Hugh Laracy's contribution to the volume consists of two articles. The first, 'War comes to the Solomons' is presented in the form of an introduction providing the reader with a general background to World War II in the Pacific, including a summary of some major historical events during the war in Melanesia. In his second essay, 'Missionaries and European evacuation of the Solomon Islands, 1942-1943' Laracy is concerned with the role of missionaries, who, he suggests, may have already made their greatest contribution to the Allied cause in the Solomons before the War by making Christians of Solomon Islanders. This, he notes, not only had insured the high level of indigenous support for the Allied forces, but unwittingly also prepared the way for an indigenous challenge to colonial rule. Yet, a point critically neglected, it also helped prepare the way for neocolonial dependency and acquiescence to the hegemony of an ecocidal and highly stratified New World Order inc. James Gwero's work is concerned with 'Oral history of World War II from Northern Vanuatu' (Ambae, Santo and Malekula). He discusses some of the impressions and attitudes that indigenous people developed during the war in response to (black and white) American soldiers, and the outsiders' material wealth. Gwero's paper, like others in the volume, shows the islanders' relations with Allied military personnel differed sharply from their prewar relations with colonial authorities. Also included in Gwero's work is a story about the powerful magic called 'Su' (a magic custom power from West Ambae), which was believed to have been stolen, and to have helped Americans defeat the Japanese forces in the Solomon Islands.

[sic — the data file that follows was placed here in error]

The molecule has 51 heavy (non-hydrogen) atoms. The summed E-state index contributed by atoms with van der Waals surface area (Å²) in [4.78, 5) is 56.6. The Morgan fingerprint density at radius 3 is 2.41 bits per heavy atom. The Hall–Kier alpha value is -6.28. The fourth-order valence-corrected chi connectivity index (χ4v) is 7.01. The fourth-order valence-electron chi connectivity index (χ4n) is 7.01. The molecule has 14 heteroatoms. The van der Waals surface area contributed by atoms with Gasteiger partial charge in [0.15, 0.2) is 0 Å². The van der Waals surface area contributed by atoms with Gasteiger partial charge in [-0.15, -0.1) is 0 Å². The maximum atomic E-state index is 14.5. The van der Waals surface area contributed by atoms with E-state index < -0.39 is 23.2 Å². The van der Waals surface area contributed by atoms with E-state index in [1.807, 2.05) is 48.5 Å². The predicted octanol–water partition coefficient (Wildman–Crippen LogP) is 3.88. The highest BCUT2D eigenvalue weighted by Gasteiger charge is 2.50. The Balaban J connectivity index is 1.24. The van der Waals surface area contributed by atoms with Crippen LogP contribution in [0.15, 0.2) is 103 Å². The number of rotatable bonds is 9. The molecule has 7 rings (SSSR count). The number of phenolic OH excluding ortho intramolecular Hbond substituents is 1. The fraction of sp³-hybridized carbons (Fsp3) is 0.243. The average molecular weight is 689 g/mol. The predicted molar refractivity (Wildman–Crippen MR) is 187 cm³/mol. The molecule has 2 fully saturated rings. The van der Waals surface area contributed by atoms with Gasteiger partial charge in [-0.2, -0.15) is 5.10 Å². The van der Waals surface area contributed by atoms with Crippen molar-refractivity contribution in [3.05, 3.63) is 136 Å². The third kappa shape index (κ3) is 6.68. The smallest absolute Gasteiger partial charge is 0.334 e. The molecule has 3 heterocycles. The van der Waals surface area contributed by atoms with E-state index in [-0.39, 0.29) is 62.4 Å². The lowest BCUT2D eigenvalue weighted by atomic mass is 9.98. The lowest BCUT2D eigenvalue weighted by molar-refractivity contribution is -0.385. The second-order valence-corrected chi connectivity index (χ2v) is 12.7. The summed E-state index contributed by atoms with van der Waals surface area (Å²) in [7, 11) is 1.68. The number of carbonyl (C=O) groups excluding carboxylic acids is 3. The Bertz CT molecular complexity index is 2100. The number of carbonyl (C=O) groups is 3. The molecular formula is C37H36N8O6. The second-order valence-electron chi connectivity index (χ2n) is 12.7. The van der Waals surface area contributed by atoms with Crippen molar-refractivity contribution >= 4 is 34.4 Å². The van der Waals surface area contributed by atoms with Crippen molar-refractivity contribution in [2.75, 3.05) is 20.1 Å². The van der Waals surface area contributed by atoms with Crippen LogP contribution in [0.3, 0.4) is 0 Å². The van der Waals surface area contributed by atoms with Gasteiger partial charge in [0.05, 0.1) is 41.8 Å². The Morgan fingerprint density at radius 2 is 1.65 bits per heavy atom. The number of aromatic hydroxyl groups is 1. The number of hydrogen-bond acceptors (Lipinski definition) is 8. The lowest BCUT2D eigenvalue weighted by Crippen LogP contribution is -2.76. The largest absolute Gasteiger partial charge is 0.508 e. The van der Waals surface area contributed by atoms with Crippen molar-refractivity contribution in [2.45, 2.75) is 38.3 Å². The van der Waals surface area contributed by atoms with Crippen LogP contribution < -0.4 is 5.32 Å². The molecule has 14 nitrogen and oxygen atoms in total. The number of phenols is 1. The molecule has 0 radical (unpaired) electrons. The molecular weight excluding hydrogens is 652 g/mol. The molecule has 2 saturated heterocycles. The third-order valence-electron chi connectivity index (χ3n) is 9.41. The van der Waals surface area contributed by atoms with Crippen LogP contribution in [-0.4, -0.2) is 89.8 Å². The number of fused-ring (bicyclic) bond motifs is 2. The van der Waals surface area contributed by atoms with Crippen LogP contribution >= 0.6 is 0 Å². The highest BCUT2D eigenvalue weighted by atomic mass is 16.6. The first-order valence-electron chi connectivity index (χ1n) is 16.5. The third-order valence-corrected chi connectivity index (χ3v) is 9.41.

John D. Waiko's paper 'Damp soil my bed; Rotten log my pillow: A villager's experiences of the Japanese invasion' portrays the lives and activities of two individuals, Arthur Duna and Emboges between 1942 and 1943. Arthur Duna's story as presented by Waiko, is a graphic description of the Japanese landing on the first day between Buna and Gona in the Northern province of Papua New Guinea. It includes details of the treatment Duna received from both the Japanese and the Allied Forces, and elaborates on his capture and escape from the Japanese, his recruitment into the Allied Forces, and his being beaten by Australian soldiers. Emboges' story is an account of his struggle with the dilemma of serving two 'masters'. Emboge (presumably a leader of the Papuan Infantry Battalion -- a point not very clear in Waiko's account) initially collaborated with the Japanese forces, but later decided on his own not to pay loyalty to any particular invading forces. He was executed in August 1943 by the Australian Government for 'assisting the enemy'.